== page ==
Wednesday, April 21, 2010

The fox and the hound

We have a new puppy. She is a yorkie-shih tzu mix which means she is three pounds of puppy breath and sweetness and light. The children love her. I mean REALLY love her, as in I am afraid at any moment my littlest one might actually love her to DEATH. I have found my girls playing tug of war with her, each claiming it was their turn to hold her. The "Wrath of Mommy" came out over that, so now they just whine and cry over her and tattle on each other for holding her too much and generally make me wonder "Why on God's Green Earth did we decide to get another dog, because heaven knows I DO NOT NEED ANOTHER CHILD!"

Then she comes up and licks my face and breathes her sweet puppy breath on me, and I snatch her up and carry her out of the room just to make sure she is safe, not because she is my favorite at the moment. *cough*

My son doesn't fight over her. Instead, he announces at dinner, "I don't mean to offend anybody, but I just want you to know that I am the puppy's favorite" and he is serious as a heart attack which makes me cough to cover my laugh and turn my head so as not to hurt his feelings, because as we all know I am obviously her favorite.

The kids have been asking for a dog for about a year. Our last dog had to be put to sleep about two years ago, and I wasn't ready for another one until now. As soon as my mother heard, she promptly got us a puppy and brought her to us. Then she insisted on us naming her right away as she is want to do. I took three days to name my first child after he was born, so I like a little time to think about these things, but my mother and my children weren't having any part of it.

They were throwing names at me left and right, and Daisy was one of them. I didn't think it fit her, because it reminds me of a cow and she is all of three pounds. Then Maggie came up and we liked it and even used it for a few hours, but then I thought of my new friend named Maggie and knew that could become awkward. Our last dog was named Briley and I have a friend with a daughter named Briley, and it always felt weird yelling at my dog when her daughter was over and Lord knows I can't have a dog I can't yell at.

So due to the circumstances, Maggie had to go. My mother brought Daisy back up which made me think of Maisy which I really like. I had wanted to name our new puppy something all literary and cool, but with the girls calling out names like Princess and Ariel, and my son insisting that he was going to call her Maggie no matter what, and my mother throwing out Kaisy in addition to Maisy (what?), and my husband giving me the gimlet eye which said, "We aren't naming her anything weird," I was at a complete loss for anything literary. Then I remembered one of my favorite authors has a daughter named Maisy, and I decided that made the name literary enough. So, Maisy it was. (And yes, I do know that both Maggie and Daisy would have both paid homage to great literary characters, but they just didn't work for me.)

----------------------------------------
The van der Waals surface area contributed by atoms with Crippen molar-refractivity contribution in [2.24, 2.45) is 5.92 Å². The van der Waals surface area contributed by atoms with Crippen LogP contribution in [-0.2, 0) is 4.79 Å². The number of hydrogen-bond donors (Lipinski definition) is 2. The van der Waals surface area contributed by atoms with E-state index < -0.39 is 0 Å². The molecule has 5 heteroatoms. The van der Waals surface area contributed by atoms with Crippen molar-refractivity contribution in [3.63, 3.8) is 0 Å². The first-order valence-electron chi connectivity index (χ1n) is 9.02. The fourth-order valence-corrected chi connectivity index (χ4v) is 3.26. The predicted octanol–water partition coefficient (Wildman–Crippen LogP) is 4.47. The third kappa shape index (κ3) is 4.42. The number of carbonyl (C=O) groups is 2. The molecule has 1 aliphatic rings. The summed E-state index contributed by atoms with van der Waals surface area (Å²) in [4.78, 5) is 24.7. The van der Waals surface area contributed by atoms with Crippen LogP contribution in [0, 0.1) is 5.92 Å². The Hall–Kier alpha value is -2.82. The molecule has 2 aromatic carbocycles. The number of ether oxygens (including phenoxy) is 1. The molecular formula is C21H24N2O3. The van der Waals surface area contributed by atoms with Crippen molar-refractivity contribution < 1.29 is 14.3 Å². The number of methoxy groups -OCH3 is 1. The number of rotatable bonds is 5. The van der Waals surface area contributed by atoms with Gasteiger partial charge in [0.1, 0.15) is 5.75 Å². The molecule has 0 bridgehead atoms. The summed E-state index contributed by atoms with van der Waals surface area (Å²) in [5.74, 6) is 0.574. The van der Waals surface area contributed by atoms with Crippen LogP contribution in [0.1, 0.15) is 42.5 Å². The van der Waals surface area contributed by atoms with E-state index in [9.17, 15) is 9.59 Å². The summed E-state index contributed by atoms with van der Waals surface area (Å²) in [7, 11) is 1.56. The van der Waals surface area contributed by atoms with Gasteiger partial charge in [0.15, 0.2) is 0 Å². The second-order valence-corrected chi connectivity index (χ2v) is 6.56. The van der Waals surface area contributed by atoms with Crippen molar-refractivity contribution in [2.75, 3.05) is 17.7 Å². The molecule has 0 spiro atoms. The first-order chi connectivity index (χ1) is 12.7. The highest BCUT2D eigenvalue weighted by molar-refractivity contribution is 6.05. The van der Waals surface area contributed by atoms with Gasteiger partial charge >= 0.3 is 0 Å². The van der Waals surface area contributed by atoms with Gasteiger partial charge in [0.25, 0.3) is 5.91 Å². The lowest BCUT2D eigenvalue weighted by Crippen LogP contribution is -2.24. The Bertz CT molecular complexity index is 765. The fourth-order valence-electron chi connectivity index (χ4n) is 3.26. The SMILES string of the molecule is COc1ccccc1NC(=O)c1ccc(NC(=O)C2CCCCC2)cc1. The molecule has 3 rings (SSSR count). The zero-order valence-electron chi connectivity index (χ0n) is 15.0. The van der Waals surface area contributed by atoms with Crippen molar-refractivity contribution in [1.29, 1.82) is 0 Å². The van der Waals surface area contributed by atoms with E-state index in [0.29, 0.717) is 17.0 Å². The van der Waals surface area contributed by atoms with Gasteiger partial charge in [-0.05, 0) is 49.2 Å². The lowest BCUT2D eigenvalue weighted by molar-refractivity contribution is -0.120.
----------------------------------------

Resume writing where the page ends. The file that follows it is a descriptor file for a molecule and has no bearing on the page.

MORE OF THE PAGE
Now Maisy has settled into that warm and fuzzy place in all of our hearts, and she only goes off to far corners of the house to poop on rare occasions and doesn't chew on too many barbie legs or human shoes, so she is fitting in nicely. And she has even started sleeping through the night, except for last night when she pawed my forehead and chewed my hair all night, and I thought I would have to banish her to her crate for ever and ever, amen, but we are going to assume that was just an off night for her due to a crazy schedule.

Actually, not that this has anything to do with my ultimate point, because I do have one of those, but having a tiny puppy is really like having an infant again, which is why it took me two years to get another dog. When you have an actual infant, people expect you to go through the day with slits for eyes and don't expect you to be able to hold an intelligent conversation. When you have a puppy, you are expected to get out of your pajamas before 2 o'clock in the afternoon and also go on with your life as if nothing is wrong, despite the fact that you are only getting about five hours of sleep a night. I'm pretty sure we need to form a grassroots organization to correct this societal misconception. Getting up in the middle of the night with a baby causes the same sleep depravity whether or not the baby is an actual human infant. 'Nuf said.

So, the other morning Mr. Engineer took Maisy out around 5 am to do her business. She ran towards the woods in our backyard to do her first business, then she came back and ran up the hill just in front of the woods to do her other business. Right about then my husband saw a red fox on the other side of the small strip of woods between our house and our neighbor's, and he was pretty sure the fox wasn't there to play. Being the brave and loyal Eagle Scout that he is, Mr. Engineer charged up the hill towards the fox right about the time the hair on Maisy's neck stood up and she realized that she might become someone else's breakfast and took off high tailing it for the house.

The fox knew the jig was up and took off for other small innocent creatures, while Maisy came in the house and immediately threw up on Mr. Engineer's foot. Personally, I think that last part shows why I am her favorite. She ran from danger and just the thought of it was more than her intestines could handle, so she got the shakes and threw up. I know exactly how she feels.